The one-hour television program zeros in on wrenching and confounding situations that are playing out every day in homes and hospital ERs, on city streets and school campuses, in courtrooms and in jails, as Americans struggle with the challenges of severe mental illness.

Produced for PBS by the Fred Friendly Seminars using their signature format of a hypothetical scenario, the program considers the case of a college student who develops mental illness while at school. Her professor knows something is wrong, but is unsure how to approach her and whether it is even legal to contact her parents. Upset and confused when they see their daughter, her parents do not know where to turn and are shocked to discover how limited their options are when they try to seek medical help.

The program also explores the circumstances of an adult who has coped with his mental illness until his mother dies, and then he is left without critical support. As his mental health unravels, and he is unable to get treatment or maintain his home, he is arrested for a minor crime and absorbed into the criminal justice system. For him it is the beginning of a merry-go-round of homelessness and jail that has become all too common for many individuals who are living with schizophrenia, bipolar disorder and other severe mental illnesses.

No Kidding? Me Too!

No Kidding?  Me Too!

Throughout human history, actors have made their living as entertainers – on stage, the big screen, small screen, even the computer screen. During our journeys, we sometimes encounter roles where the characters exhibit mental issues. Just a quick thought to the most memorable moments in movies and on television over the last century will provide you with many depictions of individuals exhibiting mental illness — almost all encountering seemingly insurmountable barriers.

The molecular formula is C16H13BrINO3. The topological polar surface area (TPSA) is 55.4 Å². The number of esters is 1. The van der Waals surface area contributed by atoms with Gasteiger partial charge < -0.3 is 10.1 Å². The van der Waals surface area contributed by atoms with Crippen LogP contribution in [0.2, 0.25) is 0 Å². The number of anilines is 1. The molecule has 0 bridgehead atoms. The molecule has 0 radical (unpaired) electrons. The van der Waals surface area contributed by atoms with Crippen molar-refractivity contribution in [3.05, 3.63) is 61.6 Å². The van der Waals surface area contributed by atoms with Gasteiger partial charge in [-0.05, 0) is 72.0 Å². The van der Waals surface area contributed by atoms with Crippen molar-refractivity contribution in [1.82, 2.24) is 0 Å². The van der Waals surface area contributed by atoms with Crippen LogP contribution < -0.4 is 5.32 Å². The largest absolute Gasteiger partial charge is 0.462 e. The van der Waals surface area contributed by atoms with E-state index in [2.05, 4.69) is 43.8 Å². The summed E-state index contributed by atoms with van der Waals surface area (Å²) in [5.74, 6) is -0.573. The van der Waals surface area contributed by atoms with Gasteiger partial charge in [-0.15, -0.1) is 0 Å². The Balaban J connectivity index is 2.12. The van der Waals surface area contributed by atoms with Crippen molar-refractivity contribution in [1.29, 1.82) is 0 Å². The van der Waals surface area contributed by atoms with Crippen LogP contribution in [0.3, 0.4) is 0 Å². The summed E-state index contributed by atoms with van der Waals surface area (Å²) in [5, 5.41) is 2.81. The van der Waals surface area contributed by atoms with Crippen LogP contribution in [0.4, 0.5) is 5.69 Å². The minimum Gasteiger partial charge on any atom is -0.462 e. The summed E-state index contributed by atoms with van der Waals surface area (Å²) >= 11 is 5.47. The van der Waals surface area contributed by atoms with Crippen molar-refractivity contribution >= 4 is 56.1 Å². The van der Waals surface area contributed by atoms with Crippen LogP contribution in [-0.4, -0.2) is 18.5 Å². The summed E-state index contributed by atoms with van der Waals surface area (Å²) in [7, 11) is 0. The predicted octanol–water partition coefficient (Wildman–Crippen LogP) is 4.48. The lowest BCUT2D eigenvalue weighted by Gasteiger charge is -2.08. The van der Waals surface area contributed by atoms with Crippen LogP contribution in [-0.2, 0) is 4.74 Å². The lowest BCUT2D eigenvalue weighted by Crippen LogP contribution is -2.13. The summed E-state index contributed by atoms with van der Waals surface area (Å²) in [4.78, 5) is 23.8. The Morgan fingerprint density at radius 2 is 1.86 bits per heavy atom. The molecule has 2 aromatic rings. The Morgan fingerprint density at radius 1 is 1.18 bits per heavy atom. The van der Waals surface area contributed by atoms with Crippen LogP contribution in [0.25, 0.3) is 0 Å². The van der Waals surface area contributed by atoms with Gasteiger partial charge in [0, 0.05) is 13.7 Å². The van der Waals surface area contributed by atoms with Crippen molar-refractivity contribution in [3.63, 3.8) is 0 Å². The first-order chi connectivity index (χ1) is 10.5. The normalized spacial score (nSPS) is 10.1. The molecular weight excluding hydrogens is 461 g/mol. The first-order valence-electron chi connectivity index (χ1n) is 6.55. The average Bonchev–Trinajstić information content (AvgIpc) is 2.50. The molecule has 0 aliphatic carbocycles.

As artists, what we learn as we become more knowledgeable about mental illness — its symptoms, diagnosis and treatment — is these barriers are not insurmountable and by stigmatizing those with mental illness, we are doing a grave injustice to them, ourselves and all of society.

Our goal is to educate the public about the wonderful possibilities that exist when we break down the societal barriers which hold us all back because we treat those afflicted with mental illness differently — we label them and isolate them. What we passionately want to accomplish is to relieve the weight of millions of people who suffer this isolation.

The Hot Stove Project

The Hot Stove Project

The Hot Stove Project aims to integrate individuals who are presently marginalized due to mental health issues.

We believe such integration can be achieved through the exchange of ideas between groups of people with differing perspectives on mental health.

Whether you are an employer, mental health provider, educator, and/or a person with lived experience, we hope that you will contribute to the understanding of what it means to live with mental disorders and how those who think, feel, and behave differently are not only too often marginalized, but isolate themselves as a consequence of fear and misunderstanding.

Our Project is an open invitation to professional societies and interdisciplinary conferences whose participants represent varying perspectives on medication, forced hospitalization, HIPAA laws, and much more to continue dialogue across such mental health divides.

Autism Society

Autism Society

Since 1965, the Autism Society has been a leader in serving people with autism, their families and professionals. We provide the most comprehensive Information and Referral service via our toll-free number, 1-800-3AUTISM, and the largest online referral database, AutismSource.
The Autism Society is the home of the Autism Awareness Puzzle Ribbon, one of the most recognizable cause-related symbols, and founded National Autism Awareness Month, which helps focus attention on autism in April of every year. The Autism Society’s 107 affiliates nationwide are incubators for local programs such as Safe and Sound, camps, respite care and social skills events.
The Autism Society supports research that will help families living with autism. Today, 67 individuals will be diagnosed with autism, and their families have no clear path for treating the symptoms of this medical condition. For this reason, the Autism Society has launched research initiatives to look into early diagnosis and early intervention, the environmental triggers of autism, environmental factors that exacerbate health conditions, and, most importantly, a comprehensive, coordinated treatment-guided research initiative.
For over 40 years, the Autism Society has hosted the largest conference on autism spectrum disorders each July.